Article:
An orthodontist is a dental specialist who prevents, diagnoses and treats facial irregularities. They straighten crooked or misaligned teeth, fix bad bites and make sure jaws are correctly aligned. Orthodontic treatments aim to improve the way the teeth and jaws function, as well as the person’s smile or aesthetic appearance.
What training do orthodontists have?
After completing a general dental degree and at least 2 years of practice as a dentist, an orthodontist undergoes a further 3 years of specialist training at university.
In Australia, most orthodontists are members of the Australian Society of Orthodontists. You can visit the Australian Health Practitioner Regulation Agency website to check if an orthodontist is registered both as a general dentist and a specialist dentist.
What conditions do orthodontists treat?
Orthodontists treat children, teenagers and adults whose teeth are crooked, or whose jaws are not correctly aligned. They often treat bite problems caused by the upper and lower teeth not ‘fitting together’ properly.
Orthodontic treatment to straighten the teeth and correct a bite can take 18 months or more since the teeth need to be brought into correct alignment gradually.
The most common treatment, usually done in teenagers, is straightening or aligning of the teeth with metal braces or clear aligners. The person may have other appliances fitted, such as expansion plates, braces or bite-correcting springs.
Adults may prefer to have lingual braces, which are fitted to the inside of the teeth.
People commonly seek treatment from orthodontists when they have:
- difficulty or pain with biting or chewing
- crooked, uneven, protruding or crowded teeth
- an underbite or overbite
- jaws and teeth that are out of proportion to the rest of the face
- problems breathing through the mouth or snoring
- speech problems
Some people go to orthodontists to close wide gaps between their teeth or improve the appearance of their smile.
Where do orthodontists work?
Most orthodontists work in private practice or in clinics. Some also work in public hospitals.
They may work with dentists to improve people’s oral health. Orthodontists also work with oral and maxillofacial surgeons to correct problems such as deformed jaws.
How can I find an orthodontist?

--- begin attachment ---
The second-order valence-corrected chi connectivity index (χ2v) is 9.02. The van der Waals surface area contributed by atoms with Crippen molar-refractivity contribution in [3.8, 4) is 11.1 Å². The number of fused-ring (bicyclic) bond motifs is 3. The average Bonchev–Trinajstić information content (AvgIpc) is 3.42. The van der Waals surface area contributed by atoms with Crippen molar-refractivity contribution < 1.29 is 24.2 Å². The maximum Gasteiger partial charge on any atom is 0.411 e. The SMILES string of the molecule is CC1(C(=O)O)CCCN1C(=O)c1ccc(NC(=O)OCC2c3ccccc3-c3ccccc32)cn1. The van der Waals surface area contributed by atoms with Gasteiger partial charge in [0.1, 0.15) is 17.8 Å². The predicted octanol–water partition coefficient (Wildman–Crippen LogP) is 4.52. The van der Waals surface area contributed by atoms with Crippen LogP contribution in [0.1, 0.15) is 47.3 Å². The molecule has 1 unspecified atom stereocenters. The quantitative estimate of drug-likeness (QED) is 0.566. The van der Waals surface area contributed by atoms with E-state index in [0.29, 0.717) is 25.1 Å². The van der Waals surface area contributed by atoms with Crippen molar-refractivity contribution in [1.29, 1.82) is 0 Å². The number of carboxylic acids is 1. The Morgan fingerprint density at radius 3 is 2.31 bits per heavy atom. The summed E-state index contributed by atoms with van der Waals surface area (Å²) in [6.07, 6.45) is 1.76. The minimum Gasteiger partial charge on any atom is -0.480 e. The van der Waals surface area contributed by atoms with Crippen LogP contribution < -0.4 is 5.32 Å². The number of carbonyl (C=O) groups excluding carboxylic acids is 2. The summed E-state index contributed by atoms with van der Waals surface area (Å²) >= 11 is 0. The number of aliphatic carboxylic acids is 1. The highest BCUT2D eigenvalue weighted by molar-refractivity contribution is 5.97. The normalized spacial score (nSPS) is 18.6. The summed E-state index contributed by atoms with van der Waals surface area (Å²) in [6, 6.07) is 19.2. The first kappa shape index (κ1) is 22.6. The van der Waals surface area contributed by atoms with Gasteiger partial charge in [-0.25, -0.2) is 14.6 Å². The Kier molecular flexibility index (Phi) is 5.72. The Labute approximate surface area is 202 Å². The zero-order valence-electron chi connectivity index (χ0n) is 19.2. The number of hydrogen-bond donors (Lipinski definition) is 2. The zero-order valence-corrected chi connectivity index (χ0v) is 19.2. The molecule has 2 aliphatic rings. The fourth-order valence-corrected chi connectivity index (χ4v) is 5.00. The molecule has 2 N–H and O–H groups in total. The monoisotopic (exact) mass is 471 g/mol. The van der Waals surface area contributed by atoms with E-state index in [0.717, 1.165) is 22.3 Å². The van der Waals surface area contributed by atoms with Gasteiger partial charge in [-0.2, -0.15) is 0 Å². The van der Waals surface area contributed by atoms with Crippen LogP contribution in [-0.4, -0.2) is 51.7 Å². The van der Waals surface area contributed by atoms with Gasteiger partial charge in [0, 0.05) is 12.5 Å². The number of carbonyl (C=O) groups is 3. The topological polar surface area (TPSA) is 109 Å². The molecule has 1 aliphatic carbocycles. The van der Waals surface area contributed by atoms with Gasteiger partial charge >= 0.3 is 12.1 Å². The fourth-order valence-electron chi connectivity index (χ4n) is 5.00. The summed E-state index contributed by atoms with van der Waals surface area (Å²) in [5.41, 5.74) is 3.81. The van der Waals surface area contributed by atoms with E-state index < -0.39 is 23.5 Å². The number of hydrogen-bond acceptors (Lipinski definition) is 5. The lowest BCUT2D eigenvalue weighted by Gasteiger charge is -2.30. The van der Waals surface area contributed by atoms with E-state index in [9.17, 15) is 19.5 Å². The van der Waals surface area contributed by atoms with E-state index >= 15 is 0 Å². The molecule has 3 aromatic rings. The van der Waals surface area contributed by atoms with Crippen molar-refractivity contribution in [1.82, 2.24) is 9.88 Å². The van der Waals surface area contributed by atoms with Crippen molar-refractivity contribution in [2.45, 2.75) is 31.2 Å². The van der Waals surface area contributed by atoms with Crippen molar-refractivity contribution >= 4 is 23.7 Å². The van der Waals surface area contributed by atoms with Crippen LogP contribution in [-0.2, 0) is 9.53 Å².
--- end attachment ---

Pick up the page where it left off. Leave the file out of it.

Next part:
You can ask your dentist to refer you to an orthodontist, but you don’t need a referral. Use the healthdirect service finder to locate an orthodontist near you.
You can also find an orthodontist on the Orthodontics Australia website.
How much will an orthodontist cost?
Orthodontic treatment is expensive. For example, an 18-month treatment plan using traditional metal braces can cost between $6,000 and $9,000. The costs are not covered by Medicare or the government’s national Child Dental Benefits Scheme.
Some states, such as South Australia and New South Wales, offer free or subsidised orthodontic treatment to certain eligible children through the public health system. The treatment may be limited to severe conditions.
The organisation Give a Smile, a charitable arm of the Australian Society of Orthodontists, also provides free braces to some children.
If you have private health insurance, the extras may include some of the costs of private orthodontic treatment. Before you or your children start on a course of orthodontic treatment, get quotes from a few orthodontists so you can compare them.
Find out how much your private health fund will pay. Some health funds have a 12-month waiting period before you can claim benefits for orthodontic treatment. You may be able to find an orthodontist who offers an interest-free payment plan.
For more information
Visit the Orthodontics Australia site for information on treatment and costs.
Learn more here about the development and quality assurance of healthdirect content.
Last reviewed: September 2020